Military pharmacies are increasingly turning to bar-coded medication administration, automatic dispensing cabinets, pill-counting software and other mobile and remote technologies to automate pharmacy processes, save money and protect patient safety. The U.S. Navy's command at Pensacola, Fla., for example, includes 11 healthcare facilities in addition to the Pensacola Naval Hospital. With a telepharmacy system, any pharmacist on duty at any of these locations can verify that a prescription is accurate.
"It started out with robotics systems...and that has expanded into adding on workflow systems that coordinate the [roles in a] pharmacy," Mike Coughlin, president and CEO of ScriptPro, tells Military Medical Technology. The Mission, Kan.-based vendor supplies technology to hundreds of Army, Navy and veterans pharmacies. "[It] prioritizes and organizes the workflow to make pharmacies operate more efficiently and accurately," Coughlin adds.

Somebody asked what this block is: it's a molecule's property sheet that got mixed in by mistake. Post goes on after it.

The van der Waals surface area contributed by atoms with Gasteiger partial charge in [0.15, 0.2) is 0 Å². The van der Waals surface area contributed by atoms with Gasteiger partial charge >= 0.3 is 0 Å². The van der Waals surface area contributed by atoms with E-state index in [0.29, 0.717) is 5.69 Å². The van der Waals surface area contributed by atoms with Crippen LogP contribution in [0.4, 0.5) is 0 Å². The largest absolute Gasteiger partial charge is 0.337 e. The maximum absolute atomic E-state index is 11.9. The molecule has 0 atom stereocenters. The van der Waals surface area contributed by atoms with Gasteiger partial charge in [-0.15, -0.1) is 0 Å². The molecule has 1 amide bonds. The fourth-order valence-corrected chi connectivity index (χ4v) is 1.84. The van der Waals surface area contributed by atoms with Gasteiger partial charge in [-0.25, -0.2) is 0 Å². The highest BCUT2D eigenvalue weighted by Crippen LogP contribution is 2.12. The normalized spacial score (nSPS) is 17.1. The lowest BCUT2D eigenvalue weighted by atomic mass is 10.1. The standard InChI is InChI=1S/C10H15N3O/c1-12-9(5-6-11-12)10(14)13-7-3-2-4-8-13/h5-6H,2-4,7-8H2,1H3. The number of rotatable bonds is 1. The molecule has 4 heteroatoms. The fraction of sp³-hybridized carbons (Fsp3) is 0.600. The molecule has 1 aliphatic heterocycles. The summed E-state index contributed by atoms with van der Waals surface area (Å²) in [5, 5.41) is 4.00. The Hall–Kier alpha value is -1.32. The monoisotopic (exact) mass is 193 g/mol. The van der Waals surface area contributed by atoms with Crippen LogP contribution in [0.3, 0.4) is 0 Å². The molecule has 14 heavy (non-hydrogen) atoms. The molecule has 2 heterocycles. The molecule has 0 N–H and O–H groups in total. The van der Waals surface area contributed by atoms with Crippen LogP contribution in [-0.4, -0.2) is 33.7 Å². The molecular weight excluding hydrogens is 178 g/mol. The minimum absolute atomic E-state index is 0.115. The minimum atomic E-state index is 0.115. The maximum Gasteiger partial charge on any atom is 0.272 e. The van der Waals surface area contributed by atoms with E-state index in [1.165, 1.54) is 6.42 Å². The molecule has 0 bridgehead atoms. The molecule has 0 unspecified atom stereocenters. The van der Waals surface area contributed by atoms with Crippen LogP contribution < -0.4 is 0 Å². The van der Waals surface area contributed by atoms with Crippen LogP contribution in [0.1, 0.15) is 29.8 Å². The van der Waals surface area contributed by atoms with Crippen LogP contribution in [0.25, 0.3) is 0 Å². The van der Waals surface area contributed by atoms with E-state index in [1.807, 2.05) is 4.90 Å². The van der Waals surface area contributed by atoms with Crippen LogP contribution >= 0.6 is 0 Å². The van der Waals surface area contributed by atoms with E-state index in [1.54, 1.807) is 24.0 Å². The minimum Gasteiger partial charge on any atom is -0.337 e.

Other Department of Defense sites have turned to automated kiosks for prescription pickup, even when the pharmacy is closed. But perhaps the biggest military deployment of prescription-dispensing technology is at Walter Reed Army Medical Center in Washington, D.C., which has had the Central Pharmacy product from Mountain View, Calif.-based Omnicell in place since 2008. The system serves as a distribution center of sorts for dispensing cabinets throughout the Walter Reed complex, helping to take much of the manual labor out of the prescription filling process, including time-consuming inventory counts and the need to hunt for prescriptions on crowded shelves.
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